The Ferrari Owners’ Club
of Great Britain

GRAND PRIX : Japan : Rosberg Tightens his Grip


Report by Paul Robinson

F1 headed straight to the Suzuka circuit from Sepang for the Japanese Grand Prix in another back-to-back weekend.

Suzuka is one of the old-school, traditional tracks which I put alongside Silverstone, Monaco, Spa and Monza as must-have Grand Prix, to have on the calendar and to sustain the heritage and history of this great sport. This track regularly featured as the penultimate event to decide the championship in the eighties and nineties. Japan also has some of the best and loudest fans, with their eccentric and crazy car hats and banners and enthusiasm for motorsport.

Suzuka is a racers’ track, with fast and challenging turns that sort the great from the good. If you run off the track here, you know you may not have a second chance to return, as most of the latest modern tracks have to offer. I’m convinced that if this track was designed in this era, it would be rejected straight away by the F1 management for safety concerns.

After Malaysia, Hamilton headed into this event knowing he couldn’t afford to lose any more ground on his team mate Rosberg after his engine failure whilst leading the previous race.

Hamilton was soon in the spotlight in Suzuka in the Drivers’ Press Conference. Whilst other drivers were focused on questions from the world media, Hamilton seemed disengaged, instead taking photos on his mobile phone for the social network Snapchat. It soon emerged that he had taken photos of himself and Carlos Sainz with rabbit ears and teeth over their faces. As much as it was light hearted fun, I feel that this bizarre behaviour was disrespectful and unprofessional to his employers, fellow drivers, media and fans who wanted to hear his thoughts ahead of this weekend’s race.

As we move into the weekend on track, qualifying resumed to normal, with the Mercedes at the front with Rosberg edging his team-mate Hamilton by 0.013s. The Ferraris were able to edge the Red Bull charge with Raikkonen and Vettel finishing 3rd and 4th respectively. However, it doesn’t rain but it pours at the moment in the Ferrari team, as both incurred penalties moving them further down the grid. Raikkonen needed a gear box change and Vettel received a penalty for his collision with Rosberg in the first corner in the previous grand prix.

During the race on Sunday I was hoping to see an epic battle between the two championship leaders, however, typically this year, one of them always has a nightmare with either the start or the first corner. It was Hamilton’s turn this race, with a clutch problem and dropped to eighth place on the first corner. This became damage limitation for Hamilton who now had no chance of beating his team mate, who disappeared out in front. He had to fight his way back near to the front and he did this in style, especially when overtaking Ricciardo, Massa and Bottas in a little over a lap.

Rosberg, as expected, won the race with no issues or competition, while Hamilton managed to get on the podium in third following a late charge to pass Verstappen, who defended his second place finish using controversial tactics.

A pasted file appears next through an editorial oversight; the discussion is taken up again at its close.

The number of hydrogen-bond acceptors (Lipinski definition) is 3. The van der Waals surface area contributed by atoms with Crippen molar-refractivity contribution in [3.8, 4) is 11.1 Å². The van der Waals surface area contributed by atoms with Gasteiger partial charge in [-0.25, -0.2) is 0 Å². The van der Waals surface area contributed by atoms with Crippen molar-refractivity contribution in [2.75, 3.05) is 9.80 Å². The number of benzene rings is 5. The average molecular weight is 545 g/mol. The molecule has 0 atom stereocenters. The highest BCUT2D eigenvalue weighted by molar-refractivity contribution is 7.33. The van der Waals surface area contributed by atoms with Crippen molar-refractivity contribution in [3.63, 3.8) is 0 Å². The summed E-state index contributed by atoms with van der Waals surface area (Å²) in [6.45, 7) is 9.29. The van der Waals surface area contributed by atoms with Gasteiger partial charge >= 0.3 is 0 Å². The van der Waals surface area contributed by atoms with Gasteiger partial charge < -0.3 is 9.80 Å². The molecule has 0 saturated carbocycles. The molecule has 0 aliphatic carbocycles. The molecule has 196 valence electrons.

Vettel who needed a solid points finish after his problems in recent races finished fourth. His team radio was full of his usual rants on passing slow cars and blue flags. I agree with Vettel’s frustration as he lost a lot of time but Suzuka is not an easy track for drivers to get out of the way quickly on. Personally, I would like to see the drivers having to pass lapped cars unaided by flags. If they are a lap quicker I think they should have to use their skill and faster car to do this. This will also prevent the slower cars falling even further behind in the race. It would be interesting to find out how much time the Saubers and Manors lost in this race from blue flags.

Raikkonen, who normally has the same anger with passing lapped cars, finished fifth.  It’s frustrating that he had his grid penalty, as the Ferraris were definitely competitive enough this weekend to be at least in front of both Red Bulls. There was lots of great overtaking in the race by the Ferrari driver, especially the two car overtake in one, with Perez on fresh tyres and Palmer.

With the points accumulated, Mercedes have now taken their third straight constructors’ title in their continued dominance of the sport. As well as the close Red Bull and Ferrari battle for second, Force India have a slender ten points lead over Williams for fourth after this race.  Perez and Hulkenberg finished seventh and eighth and Massa and Bottas ninth and tenth respectively.

What has happened to Williams? A few years ago they were a revitalised third best team hoping to challenge the top two. With Massa retiring and Bottas looking to miss out on a drive for one of the top teams in the near future, I feel they have to stop the slump now before they slip further down the midfield like some years back.

It is also worth pointing out that this was a rare occasion when all 22 cars saw the chequered flag and completed the race!

As we move into the final four races of the championship, Rosberg leads Hamilton by 33 points with only 100 available. It now means Rosberg can finish second by Hamilton in the remaining races and still win the championship. However, we do know he will still be going for the race wins.  We also know that anything can happen in F1 and there still could be another twist in the tale.